In spite of war, in spite of death,
In spite of all man's sufferings,
Something within me laughs and sings
And I must praise with all my breath.
About Angela Morgan
Angela Morgan was born in 1875 in Washington, D.C. Her given name at birth was Nina Lillian, which she later changed to Angela.
When her father left to search for gold, her sisters and brother came together to create a quartet that performed to earn money to sustain the family. They performed until 1898 when one of the sisters passed away and others married. Morgan married Peter Sweningson in 1900, but the marriage only lasted until 1906.
Now that Morgan needed to support herself, she turned to a love of writing. Her career as a writer started as a journalist for the Chicago and New York newspapers before World War I. Much of her time was spent visiting courts, jails, and other places where suffering was present in order to cover her news stories. It was this experience that helped her write about social issues in future poems.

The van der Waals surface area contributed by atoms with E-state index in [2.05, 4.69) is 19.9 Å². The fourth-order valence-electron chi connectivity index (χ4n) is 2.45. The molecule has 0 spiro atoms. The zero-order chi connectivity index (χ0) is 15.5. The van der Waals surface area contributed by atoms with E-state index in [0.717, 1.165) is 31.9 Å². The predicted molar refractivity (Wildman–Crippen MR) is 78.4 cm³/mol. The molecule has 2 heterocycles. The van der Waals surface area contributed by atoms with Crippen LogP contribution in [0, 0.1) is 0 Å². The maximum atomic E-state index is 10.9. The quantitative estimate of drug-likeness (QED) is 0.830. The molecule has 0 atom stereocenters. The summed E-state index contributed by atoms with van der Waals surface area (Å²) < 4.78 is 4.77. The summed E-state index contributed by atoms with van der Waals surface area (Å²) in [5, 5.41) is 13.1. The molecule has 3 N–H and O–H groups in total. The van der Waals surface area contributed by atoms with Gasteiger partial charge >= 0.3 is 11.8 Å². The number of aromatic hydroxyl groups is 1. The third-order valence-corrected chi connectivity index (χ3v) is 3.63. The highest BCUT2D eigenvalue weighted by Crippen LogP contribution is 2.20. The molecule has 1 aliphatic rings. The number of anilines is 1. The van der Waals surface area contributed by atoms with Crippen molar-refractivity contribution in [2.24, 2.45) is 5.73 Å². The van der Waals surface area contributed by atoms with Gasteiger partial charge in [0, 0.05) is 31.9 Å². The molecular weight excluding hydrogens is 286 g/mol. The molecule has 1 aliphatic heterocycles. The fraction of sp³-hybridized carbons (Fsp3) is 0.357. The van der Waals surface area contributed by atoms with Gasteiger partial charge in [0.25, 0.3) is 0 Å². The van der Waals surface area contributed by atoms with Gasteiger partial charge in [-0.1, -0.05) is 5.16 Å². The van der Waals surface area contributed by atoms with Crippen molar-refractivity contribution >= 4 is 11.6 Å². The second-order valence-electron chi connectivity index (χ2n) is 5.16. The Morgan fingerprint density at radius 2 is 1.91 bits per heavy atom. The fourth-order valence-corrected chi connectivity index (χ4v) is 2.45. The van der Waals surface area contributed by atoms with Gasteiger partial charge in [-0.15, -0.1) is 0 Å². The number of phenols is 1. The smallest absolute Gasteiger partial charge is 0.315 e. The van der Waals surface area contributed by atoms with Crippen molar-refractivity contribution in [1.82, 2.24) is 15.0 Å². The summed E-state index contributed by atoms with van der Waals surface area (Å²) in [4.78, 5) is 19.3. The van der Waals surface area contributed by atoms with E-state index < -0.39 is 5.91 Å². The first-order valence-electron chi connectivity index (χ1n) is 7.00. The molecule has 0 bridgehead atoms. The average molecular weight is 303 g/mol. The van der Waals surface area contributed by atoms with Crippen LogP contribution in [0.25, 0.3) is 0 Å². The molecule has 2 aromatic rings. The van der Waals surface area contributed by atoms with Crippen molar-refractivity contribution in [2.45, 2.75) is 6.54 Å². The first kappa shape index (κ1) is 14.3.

In 1915, Angela Morgan was given the opportunity to leave the newspaper business in order to focus on her own creative writing aspirations. She had been assigned to interview G. Campbell Morgan, a prominent preacher. He read her poem, "God's Man," at his pulpit in New York, which led to it being published in the Collier's Weekly.
Her most productive years were from 1914-1940. Morgan's pieces were published in major magazines. She also wrote fourteen books of poems, one novel, and a book of short stories. Despite her success as a writer, she was not ranked highly as a poet by fellow poets. Morgan also faced financial difficulties, which caused her to constantly move around and stay with friends who extended an invitation.
To recognize her accomplishments in the literary world, Angela Morgan was awarded an honorary degree from The Golden State University, Los Angeles in 1942.
She passed away on January 24, 1957 in New York.
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